Adonica Randall was eight months pregnant with her first child, Monique, in 1979 when the call came from the White House.
A certified radio isotope handler, Randall was summoned to the nation’s capital to help officials determine the scope of the Three Mile Island accident in Pennsylvania. Despite being on a no-fly restriction from her obstetrician, Randall made the trip to help with the incident that transfixed Americans’ attention.
“I didn’t have a choice,” she said. “The president called all of the nation’s isotope handlers to Washington.”
At the time, Randall was near the beginning of a long career that led her to many different technical and business occupations. Her latest is a new role as the Opus College of Engineering’s first entrepreneur-in-residence, a position she will hold for a year.
What is an entrepreneur-in-residence? Typically, he or she is a successful businessperson who dedicates a specific amount of time pursuing academics on campus. The EIR may become a guest lecturer, mentor student startups on campus, coach entrepreneurs, assist with business plans and serve on advisory boards.
Randall, who received her master’s degree in biomedical engineering from the Opus College of Engineering, appears to be a great fit for the job. She has held positions at General Electric, IBM, General Motors and A. O. Smith, and has owned and operated her own consulting business in the Milwaukee area the past 15 years. She brings real-world expertise and entrepreneurial practice to students and academia by giving practical tips and guidance while sharing her real-world stories.
“You don’t have to own your own company to be an entrepreneur,” she says. “The entrepreneurial and innovative mindset is critical to the growth of students.”
It’s clear that Randall has that mindset.
At GM, she worked at the Proving Grounds in Milford, Mich., the automobile industry’s first dedicated automobile testing facility. She’d ride along with test car drivers at speeds topping 120 mph.
“That’s probably why I’m fearless on the road,” she said with a smile. “I have a massive love affair with cars.”
In addition, at GM she worked on a joint project with Ford to design catalytic converters, widely used in new cars beginning in 1975.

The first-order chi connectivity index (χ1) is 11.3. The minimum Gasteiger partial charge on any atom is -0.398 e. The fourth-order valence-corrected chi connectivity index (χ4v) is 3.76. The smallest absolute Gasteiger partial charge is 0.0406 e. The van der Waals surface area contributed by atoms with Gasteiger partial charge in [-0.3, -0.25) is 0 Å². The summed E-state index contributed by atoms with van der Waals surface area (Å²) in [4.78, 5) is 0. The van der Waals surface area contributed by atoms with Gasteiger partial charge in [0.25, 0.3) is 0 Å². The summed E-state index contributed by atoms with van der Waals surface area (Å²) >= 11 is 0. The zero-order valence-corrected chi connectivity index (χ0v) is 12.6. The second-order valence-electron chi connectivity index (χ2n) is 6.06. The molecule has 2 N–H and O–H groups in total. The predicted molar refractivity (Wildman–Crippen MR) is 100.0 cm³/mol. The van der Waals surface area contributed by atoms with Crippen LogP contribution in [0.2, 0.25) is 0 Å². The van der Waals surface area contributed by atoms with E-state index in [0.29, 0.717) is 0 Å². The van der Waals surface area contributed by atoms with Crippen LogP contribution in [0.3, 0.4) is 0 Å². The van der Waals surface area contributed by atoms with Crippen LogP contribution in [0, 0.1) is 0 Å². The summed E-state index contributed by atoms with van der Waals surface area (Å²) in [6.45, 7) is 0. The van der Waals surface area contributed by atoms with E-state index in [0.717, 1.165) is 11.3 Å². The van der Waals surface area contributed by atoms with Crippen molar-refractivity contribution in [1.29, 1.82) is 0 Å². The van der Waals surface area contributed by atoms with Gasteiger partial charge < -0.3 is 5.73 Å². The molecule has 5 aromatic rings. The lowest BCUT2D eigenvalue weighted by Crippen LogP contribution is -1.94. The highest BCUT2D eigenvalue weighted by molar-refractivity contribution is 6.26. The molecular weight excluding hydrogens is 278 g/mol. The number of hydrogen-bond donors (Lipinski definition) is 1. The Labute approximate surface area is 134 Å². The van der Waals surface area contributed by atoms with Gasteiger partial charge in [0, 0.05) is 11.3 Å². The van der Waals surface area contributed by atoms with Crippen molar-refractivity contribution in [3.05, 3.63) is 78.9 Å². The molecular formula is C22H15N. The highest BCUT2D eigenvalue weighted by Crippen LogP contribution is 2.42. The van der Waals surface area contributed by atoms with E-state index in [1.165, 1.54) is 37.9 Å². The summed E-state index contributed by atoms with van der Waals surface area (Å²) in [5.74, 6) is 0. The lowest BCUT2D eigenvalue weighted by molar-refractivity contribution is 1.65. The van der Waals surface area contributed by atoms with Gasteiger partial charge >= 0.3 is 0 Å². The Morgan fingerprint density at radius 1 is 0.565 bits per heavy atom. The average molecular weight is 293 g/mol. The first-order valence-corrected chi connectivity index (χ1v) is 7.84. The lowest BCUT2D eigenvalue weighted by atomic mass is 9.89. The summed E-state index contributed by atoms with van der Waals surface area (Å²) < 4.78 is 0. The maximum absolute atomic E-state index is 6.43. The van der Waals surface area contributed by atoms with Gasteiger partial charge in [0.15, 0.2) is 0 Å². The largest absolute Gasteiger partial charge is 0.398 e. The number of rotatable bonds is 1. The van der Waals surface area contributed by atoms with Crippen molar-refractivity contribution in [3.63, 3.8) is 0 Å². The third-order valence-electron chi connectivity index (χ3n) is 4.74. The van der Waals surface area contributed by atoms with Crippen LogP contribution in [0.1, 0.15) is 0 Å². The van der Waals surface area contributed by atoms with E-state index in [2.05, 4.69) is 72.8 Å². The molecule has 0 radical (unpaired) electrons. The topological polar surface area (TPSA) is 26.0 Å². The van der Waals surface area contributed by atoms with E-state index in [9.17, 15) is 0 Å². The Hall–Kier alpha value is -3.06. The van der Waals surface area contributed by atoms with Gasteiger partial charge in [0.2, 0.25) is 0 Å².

At A. O. Smith, she worked on the first ATMs, called TYME (Take Your Money Everywhere) machines. Her team also conducted 3D mathematical modeling for magnetic properties, working on systems for tandem machines, as part of a windshield wiper project for farm equipment)
“It was the beginning of electronic banking,” she said of the original ATM system.
Despite this vast experience, she realized while owning her own business that her strong suits are sales and access.
“I’ve learned to validate, track and assess, allowing me to talk to other engineers about new ideas and funding,” she said.
In addition to her achievements in the business world, Randall was an associate professor at Alverno College’s Department of Computing and Information Technology, and later part of the Business School with Business Analytics for 23 years.
She is president and CEO of Abaxent LLC, a full-service business solutions provider that specializes in resources providing strategic planning, project management, process improvement and IT services.
She previously served in leadership roles in the Wisconsin Leaders Forum and the NAACP – Waukesha Chapter. She also is on the cabinet of the Waukesha United Performing Arts Fund. Now, she’s at Marquette to help students have the same success she’s experienced.
“The world wants these people who have no boundaries,” she said. “They just rise to the occasion.”